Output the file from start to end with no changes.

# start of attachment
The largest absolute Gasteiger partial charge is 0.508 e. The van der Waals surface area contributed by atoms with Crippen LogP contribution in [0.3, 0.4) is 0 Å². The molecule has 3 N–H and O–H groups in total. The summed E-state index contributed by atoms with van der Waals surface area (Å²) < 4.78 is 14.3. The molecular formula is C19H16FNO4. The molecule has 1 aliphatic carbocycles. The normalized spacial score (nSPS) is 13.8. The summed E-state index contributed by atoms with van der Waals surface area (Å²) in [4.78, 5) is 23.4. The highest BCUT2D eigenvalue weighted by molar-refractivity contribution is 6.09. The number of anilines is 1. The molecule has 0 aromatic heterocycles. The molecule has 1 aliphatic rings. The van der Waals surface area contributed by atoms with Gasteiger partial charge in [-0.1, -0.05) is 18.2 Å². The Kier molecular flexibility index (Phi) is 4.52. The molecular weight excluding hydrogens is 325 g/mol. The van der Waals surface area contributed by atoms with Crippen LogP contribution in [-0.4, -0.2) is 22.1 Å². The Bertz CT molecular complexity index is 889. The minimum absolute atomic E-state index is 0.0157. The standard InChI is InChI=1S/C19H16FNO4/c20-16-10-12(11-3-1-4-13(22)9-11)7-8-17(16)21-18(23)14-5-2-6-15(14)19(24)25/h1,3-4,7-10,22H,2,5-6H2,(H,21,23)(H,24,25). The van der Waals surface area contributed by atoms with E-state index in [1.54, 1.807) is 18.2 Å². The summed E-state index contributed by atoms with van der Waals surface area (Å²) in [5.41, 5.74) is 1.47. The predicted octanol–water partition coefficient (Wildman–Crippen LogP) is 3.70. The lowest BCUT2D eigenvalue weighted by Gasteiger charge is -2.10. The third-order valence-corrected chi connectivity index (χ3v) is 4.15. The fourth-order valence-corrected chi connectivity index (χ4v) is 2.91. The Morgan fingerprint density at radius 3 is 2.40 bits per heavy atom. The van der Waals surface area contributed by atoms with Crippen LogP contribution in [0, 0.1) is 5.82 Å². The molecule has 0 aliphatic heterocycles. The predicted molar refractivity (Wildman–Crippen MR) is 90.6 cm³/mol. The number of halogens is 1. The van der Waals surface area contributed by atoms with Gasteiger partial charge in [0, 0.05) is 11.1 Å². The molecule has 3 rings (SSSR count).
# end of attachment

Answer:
The largest absolute Gasteiger partial charge is 0.508 e. The van der Waals surface area contributed by atoms with Crippen LogP contribution in [0.3, 0.4) is 0 Å². The molecule has 3 N–H and O–H groups in total. The summed E-state index contributed by atoms with van der Waals surface area (Å²) < 4.78 is 14.3. The molecular formula is C19H16FNO4. The molecule has 1 aliphatic carbocycles. The normalized spacial score (nSPS) is 13.8. The summed E-state index contributed by atoms with van der Waals surface area (Å²) in [4.78, 5) is 23.4. The highest BCUT2D eigenvalue weighted by molar-refractivity contribution is 6.09. The number of anilines is 1. The molecule has 0 aromatic heterocycles. The molecule has 1 aliphatic rings. The van der Waals surface area contributed by atoms with Gasteiger partial charge in [-0.1, -0.05) is 18.2 Å². The Kier molecular flexibility index (Phi) is 4.52. The molecular weight excluding hydrogens is 325 g/mol. The van der Waals surface area contributed by atoms with Crippen LogP contribution in [-0.4, -0.2) is 22.1 Å². The Bertz CT molecular complexity index is 889. The minimum absolute atomic E-state index is 0.0157. The standard InChI is InChI=1S/C19H16FNO4/c20-16-10-12(11-3-1-4-13(22)9-11)7-8-17(16)21-18(23)14-5-2-6-15(14)19(24)25/h1,3-4,7-10,22H,2,5-6H2,(H,21,23)(H,24,25). The van der Waals surface area contributed by atoms with E-state index in [1.54, 1.807) is 18.2 Å². The summed E-state index contributed by atoms with van der Waals surface area (Å²) in [5.41, 5.74) is 1.47. The predicted octanol–water partition coefficient (Wildman–Crippen LogP) is 3.70. The lowest BCUT2D eigenvalue weighted by Gasteiger charge is -2.10. The third-order valence-corrected chi connectivity index (χ3v) is 4.15. The fourth-order valence-corrected chi connectivity index (χ4v) is 2.91. The Morgan fingerprint density at radius 3 is 2.40 bits per heavy atom. The van der Waals surface area contributed by atoms with Crippen LogP contribution in [0, 0.1) is 5.82 Å². The molecule has 0 aliphatic heterocycles. The predicted molar refractivity (Wildman–Crippen MR) is 90.6 cm³/mol. The number of halogens is 1. The van der Waals surface area contributed by atoms with Gasteiger partial charge in [0, 0.05) is 11.1 Å². The molecule has 3 rings (SSSR count).